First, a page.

Radiologists: The Doctor You Should Get To Know

I recently learned of an interesting statistic. A survey was conducted in Miami, Florida and Burlington, Vermont where random people were asked what it is that radiologist does. Greater than 40% of people didn’t know radiologists are doctors. Hearing this, I was reminded of a story. My friend in residency told me when he first decided to go into radiology, his father thought he was leaving medicine and wanted to fix radios. Although this may seem silly to some people, not everybody may know about the medical specialty of radiology. I will answer some of the more frequently asked questions about radiologists.

Q) Are radiologist doctors?
A) Radiologists are medical doctors who specialize in diagnosing and treating disease and injury by using medical imaging techniques such as X-rays, MRI, CT, Mammography and Ultrasound. 

Q) What kind of training and education does a radiologist need to complete?
A) A radiologist must graduate from an accredited medical school and pass a licensing examination. After medical school, they complete a 4 to 5 year training program called a residency. A residency focuses on specific medical education in such fields as quality interpretation of medical imaging examinations and radiation safety. For additional training, many radiologists also often complete a fellowship — one to two additional years of specialized training — in a particular subspecialty of radiology, such as breast imaging, cardiovascular radiology, or nuclear medicine. If you take into account four years of undergraduate education, the average radiologist has more than 13 years of training.

Q) Do radiologists receive any type of certification I should ask about?
A) Radiologists are usually board-certified by the American Board of Radiology after passing three rigorous examinations. Additionally, the equipment in a radiologist’s office is certified by the American College of Radiology. This assures obtaining the highest quality of images at the lowest possible radiation dose.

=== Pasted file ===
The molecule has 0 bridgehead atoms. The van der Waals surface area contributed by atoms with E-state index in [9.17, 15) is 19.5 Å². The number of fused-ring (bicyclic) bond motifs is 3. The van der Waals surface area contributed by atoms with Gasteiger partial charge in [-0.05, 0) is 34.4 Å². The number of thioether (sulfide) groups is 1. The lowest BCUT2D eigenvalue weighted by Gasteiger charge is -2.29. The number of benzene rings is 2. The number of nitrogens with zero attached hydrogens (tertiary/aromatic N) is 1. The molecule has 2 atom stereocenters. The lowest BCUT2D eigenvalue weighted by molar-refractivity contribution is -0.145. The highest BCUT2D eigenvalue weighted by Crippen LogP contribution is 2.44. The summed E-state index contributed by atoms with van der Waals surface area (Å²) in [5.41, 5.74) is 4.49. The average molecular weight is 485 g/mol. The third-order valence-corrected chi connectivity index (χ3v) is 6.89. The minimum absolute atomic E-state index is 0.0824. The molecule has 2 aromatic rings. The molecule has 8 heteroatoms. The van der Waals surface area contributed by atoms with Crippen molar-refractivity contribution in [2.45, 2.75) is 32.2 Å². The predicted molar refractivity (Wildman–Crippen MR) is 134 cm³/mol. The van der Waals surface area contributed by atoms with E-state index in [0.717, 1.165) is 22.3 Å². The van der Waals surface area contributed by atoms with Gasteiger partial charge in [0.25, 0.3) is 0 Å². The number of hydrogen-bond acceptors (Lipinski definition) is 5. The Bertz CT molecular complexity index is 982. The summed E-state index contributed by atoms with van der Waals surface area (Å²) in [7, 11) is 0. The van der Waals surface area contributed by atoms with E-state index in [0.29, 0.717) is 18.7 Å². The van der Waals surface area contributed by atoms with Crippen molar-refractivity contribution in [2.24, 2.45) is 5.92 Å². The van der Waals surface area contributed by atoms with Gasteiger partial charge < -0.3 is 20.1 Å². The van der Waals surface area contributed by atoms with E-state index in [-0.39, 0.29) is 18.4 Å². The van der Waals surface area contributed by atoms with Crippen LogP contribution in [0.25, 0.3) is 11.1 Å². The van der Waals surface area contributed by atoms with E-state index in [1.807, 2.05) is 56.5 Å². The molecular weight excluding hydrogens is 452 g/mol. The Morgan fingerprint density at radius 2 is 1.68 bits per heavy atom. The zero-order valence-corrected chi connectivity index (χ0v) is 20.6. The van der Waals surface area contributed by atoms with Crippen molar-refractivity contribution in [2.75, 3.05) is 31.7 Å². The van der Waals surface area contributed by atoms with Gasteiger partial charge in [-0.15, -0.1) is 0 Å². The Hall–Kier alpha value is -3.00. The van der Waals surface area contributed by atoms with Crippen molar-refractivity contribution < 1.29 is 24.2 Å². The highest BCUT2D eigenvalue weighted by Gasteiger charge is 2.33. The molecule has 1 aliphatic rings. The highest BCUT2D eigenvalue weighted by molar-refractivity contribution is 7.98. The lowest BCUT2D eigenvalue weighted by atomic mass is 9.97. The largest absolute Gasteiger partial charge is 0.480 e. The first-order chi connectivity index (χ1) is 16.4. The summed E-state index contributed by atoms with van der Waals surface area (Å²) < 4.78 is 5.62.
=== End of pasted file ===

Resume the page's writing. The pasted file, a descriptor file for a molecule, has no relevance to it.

Q) What does a radiologist actually do? 
A) Radiologists play an important role in your health care in several different ways. First, they act as an expert consultant to your referring physician (the doctor who sent you to the radiology center for testing). They will aid him or her in choosing the examination that fits your needs. Then the radiologist will assist by interpreting the resulting medical images and recommending further scans or treatments when necessary. When referring doctors say they have reviewed the radiology scans and reports, they usually mean they have gone over and discussed the study with the radiologist.

Q) Who are the people who take the X-rays or perform the ultrasounds?
A) Those are radiology technologists or ultrasound sonographers. They are invaluable members of the radiology team who are licensed to perform a particular examination. They received extensive training however, they are not physicians.

Q) Can I talk to my radiologist? 
A) Absolutely! Your radiologist  is available to you and your referring physician in choosing the proper examination, interpreting the resulting medical images, and in using test results to recommend further examinations or treatments. Although you may not physically see the radiologist during you visit, the radiologist is a very integral part of your health care. Always feel free to regard the radiologist as your own physician and your preferred imaging center as an extension of your family doctor’s office.